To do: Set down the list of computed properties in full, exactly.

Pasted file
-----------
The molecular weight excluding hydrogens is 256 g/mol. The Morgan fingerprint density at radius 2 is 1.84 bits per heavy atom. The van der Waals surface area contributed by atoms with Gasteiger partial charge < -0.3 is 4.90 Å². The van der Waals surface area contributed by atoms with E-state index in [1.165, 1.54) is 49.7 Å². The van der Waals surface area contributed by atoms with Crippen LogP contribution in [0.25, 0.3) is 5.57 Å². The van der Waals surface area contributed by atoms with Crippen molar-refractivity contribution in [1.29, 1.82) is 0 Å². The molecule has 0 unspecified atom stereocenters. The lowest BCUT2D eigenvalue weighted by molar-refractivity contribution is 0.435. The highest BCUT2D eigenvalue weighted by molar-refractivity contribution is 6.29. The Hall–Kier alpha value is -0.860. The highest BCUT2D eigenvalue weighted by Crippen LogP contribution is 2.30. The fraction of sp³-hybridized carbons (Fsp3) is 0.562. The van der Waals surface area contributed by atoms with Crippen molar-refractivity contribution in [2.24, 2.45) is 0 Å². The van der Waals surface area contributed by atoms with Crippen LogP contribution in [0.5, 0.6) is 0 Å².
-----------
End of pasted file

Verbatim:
The molecular weight excluding hydrogens is 256 g/mol. The Morgan fingerprint density at radius 2 is 1.84 bits per heavy atom. The van der Waals surface area contributed by atoms with Gasteiger partial charge < -0.3 is 4.90 Å². The van der Waals surface area contributed by atoms with E-state index in [1.165, 1.54) is 49.7 Å². The van der Waals surface area contributed by atoms with Crippen LogP contribution in [0.25, 0.3) is 5.57 Å². The van der Waals surface area contributed by atoms with Crippen molar-refractivity contribution in [1.29, 1.82) is 0 Å². The molecule has 0 unspecified atom stereocenters. The lowest BCUT2D eigenvalue weighted by molar-refractivity contribution is 0.435. The highest BCUT2D eigenvalue weighted by molar-refractivity contribution is 6.29. The Hall–Kier alpha value is -0.860. The highest BCUT2D eigenvalue weighted by Crippen LogP contribution is 2.30. The fraction of sp³-hybridized carbons (Fsp3) is 0.562. The van der Waals surface area contributed by atoms with Crippen molar-refractivity contribution in [2.24, 2.45) is 0 Å². The van der Waals surface area contributed by atoms with Crippen LogP contribution in [0.5, 0.6) is 0 Å².